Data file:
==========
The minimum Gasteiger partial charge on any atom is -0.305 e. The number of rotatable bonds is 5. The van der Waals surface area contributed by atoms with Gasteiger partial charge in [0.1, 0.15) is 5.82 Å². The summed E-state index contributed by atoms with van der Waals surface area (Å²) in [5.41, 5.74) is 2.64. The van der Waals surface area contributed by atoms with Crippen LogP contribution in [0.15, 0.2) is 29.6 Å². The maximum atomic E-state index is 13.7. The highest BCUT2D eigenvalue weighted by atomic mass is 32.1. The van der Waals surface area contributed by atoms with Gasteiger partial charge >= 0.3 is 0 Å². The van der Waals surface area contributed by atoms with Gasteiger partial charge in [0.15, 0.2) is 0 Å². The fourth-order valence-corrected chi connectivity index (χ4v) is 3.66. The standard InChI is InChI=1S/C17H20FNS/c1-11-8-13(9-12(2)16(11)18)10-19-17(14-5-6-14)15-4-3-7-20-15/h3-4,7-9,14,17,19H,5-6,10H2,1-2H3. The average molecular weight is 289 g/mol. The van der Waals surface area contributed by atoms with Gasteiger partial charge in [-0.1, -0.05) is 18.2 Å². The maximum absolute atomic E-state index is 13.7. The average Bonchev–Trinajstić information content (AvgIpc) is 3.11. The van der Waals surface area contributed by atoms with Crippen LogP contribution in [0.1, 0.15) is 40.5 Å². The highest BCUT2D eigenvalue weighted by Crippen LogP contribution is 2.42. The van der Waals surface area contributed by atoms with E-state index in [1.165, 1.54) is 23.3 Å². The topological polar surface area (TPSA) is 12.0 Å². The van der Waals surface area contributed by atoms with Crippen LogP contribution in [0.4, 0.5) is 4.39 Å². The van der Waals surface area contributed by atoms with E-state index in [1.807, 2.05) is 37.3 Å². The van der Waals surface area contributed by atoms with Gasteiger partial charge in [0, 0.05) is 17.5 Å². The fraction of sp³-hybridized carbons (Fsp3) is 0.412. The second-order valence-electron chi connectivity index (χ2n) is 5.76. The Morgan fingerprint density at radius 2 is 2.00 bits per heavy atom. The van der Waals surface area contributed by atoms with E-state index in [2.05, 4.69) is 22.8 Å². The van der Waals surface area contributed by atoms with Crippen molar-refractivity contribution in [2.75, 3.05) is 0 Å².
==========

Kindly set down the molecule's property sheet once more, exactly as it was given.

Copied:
The minimum Gasteiger partial charge on any atom is -0.305 e. The number of rotatable bonds is 5. The van der Waals surface area contributed by atoms with Gasteiger partial charge in [0.1, 0.15) is 5.82 Å². The summed E-state index contributed by atoms with van der Waals surface area (Å²) in [5.41, 5.74) is 2.64. The van der Waals surface area contributed by atoms with Crippen LogP contribution in [0.15, 0.2) is 29.6 Å². The maximum atomic E-state index is 13.7. The highest BCUT2D eigenvalue weighted by atomic mass is 32.1. The van der Waals surface area contributed by atoms with Gasteiger partial charge >= 0.3 is 0 Å². The van der Waals surface area contributed by atoms with Gasteiger partial charge in [0.15, 0.2) is 0 Å². The fourth-order valence-corrected chi connectivity index (χ4v) is 3.66. The standard InChI is InChI=1S/C17H20FNS/c1-11-8-13(9-12(2)16(11)18)10-19-17(14-5-6-14)15-4-3-7-20-15/h3-4,7-9,14,17,19H,5-6,10H2,1-2H3. The average molecular weight is 289 g/mol. The van der Waals surface area contributed by atoms with Gasteiger partial charge in [-0.1, -0.05) is 18.2 Å². The maximum absolute atomic E-state index is 13.7. The average Bonchev–Trinajstić information content (AvgIpc) is 3.11. The van der Waals surface area contributed by atoms with Crippen LogP contribution in [0.1, 0.15) is 40.5 Å². The highest BCUT2D eigenvalue weighted by Crippen LogP contribution is 2.42. The van der Waals surface area contributed by atoms with E-state index in [1.165, 1.54) is 23.3 Å². The topological polar surface area (TPSA) is 12.0 Å². The van der Waals surface area contributed by atoms with Crippen LogP contribution in [0.4, 0.5) is 4.39 Å². The van der Waals surface area contributed by atoms with E-state index in [1.807, 2.05) is 37.3 Å². The van der Waals surface area contributed by atoms with Gasteiger partial charge in [0, 0.05) is 17.5 Å². The fraction of sp³-hybridized carbons (Fsp3) is 0.412. The second-order valence-electron chi connectivity index (χ2n) is 5.76. The Morgan fingerprint density at radius 2 is 2.00 bits per heavy atom. The van der Waals surface area contributed by atoms with E-state index in [2.05, 4.69) is 22.8 Å². The van der Waals surface area contributed by atoms with Crippen molar-refractivity contribution in [2.75, 3.05) is 0 Å².